In the end, after taking a long walk to cool down and consulting his partners, Christensen decided not to fight his dismissal.
The mission to cool down the reactors began in earnest on the 19th.
The fuel has to cool down to the point where the water that's cooling it is below the boiling point.
Still other sites have chosen to give commenters a time-out to allow tempers to cool down.
“To cool down the air, I have to cool down myself first,” he says, enigmatically.
I like letting the fire have a good burn out, and then for it to cool down before I begin.
Beyond a doubt his ire was not going to cool down in a hurry.
I got him to cool down some, and he believes Hozy's tellin' the truth, but even at that they got Hozy tied up like a dog.
When she got out into the dusk, she went slowly, to cool down and think it over.
This council is called tarvi, and tries to cool down the hot-headed fancies of the dhanis, their brigand lords.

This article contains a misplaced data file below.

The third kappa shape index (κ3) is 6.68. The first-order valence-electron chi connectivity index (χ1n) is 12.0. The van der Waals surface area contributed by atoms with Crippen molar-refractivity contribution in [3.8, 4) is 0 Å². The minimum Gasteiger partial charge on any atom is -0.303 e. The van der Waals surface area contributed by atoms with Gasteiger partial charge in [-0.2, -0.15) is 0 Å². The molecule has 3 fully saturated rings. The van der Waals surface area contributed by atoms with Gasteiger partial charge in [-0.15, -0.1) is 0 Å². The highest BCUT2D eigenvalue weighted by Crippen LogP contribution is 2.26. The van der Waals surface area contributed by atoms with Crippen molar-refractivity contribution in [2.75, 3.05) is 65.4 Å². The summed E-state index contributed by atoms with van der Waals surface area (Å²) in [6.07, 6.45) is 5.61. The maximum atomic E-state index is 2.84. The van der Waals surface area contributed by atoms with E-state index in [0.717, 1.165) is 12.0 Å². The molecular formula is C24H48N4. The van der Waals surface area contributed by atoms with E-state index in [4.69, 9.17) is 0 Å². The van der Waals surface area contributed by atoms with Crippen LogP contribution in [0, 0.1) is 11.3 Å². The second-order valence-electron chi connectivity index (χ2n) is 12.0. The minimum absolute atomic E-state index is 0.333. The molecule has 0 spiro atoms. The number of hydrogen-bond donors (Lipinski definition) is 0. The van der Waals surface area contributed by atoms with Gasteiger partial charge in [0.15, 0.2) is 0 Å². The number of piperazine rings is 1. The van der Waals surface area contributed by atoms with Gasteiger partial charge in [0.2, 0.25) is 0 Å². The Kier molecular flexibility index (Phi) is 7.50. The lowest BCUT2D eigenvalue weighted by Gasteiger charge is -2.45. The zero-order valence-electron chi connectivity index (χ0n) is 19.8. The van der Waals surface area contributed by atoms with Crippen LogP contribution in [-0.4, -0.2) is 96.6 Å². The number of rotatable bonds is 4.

Old English col "not warm" (but usually not as severe as cold), also, of persons, "unperturbed, undemonstrative," from Proto-Germanic *koluz (cf. Middle Dutch coel, Dutch koel, Old High German kuoli, German kühl "cool," Old Norse kala "be cold"), from PIE root *gel- "cold, to freeze" (see cold (adj.)).
Applied since 1728 to large sums of money to give emphasis to amount. Meaning "calmly audacious" is from 1825. Slang use for "fashionable" is 1933, originally Black English; modern use as a general term of approval is from late 1940s, probably from bop talk and originally in reference to a style of jazz; said to have been popularized in jazz circles by tenor saxophonist Lester Young. Related: Coolly.
c.1400, "coldness, coolness," from cool (adj.). Meaning "one's self-control, composure" (the thing you either keep or lose) is from 1966.
Old English colian, "to lose warmth," also figuratively, "to lose ardor," from the root of cool (adj.). Meaning "to cause to lose warmth" is from late 14c. Related: Cooled; cooling.
To calm down: cool down before he gets here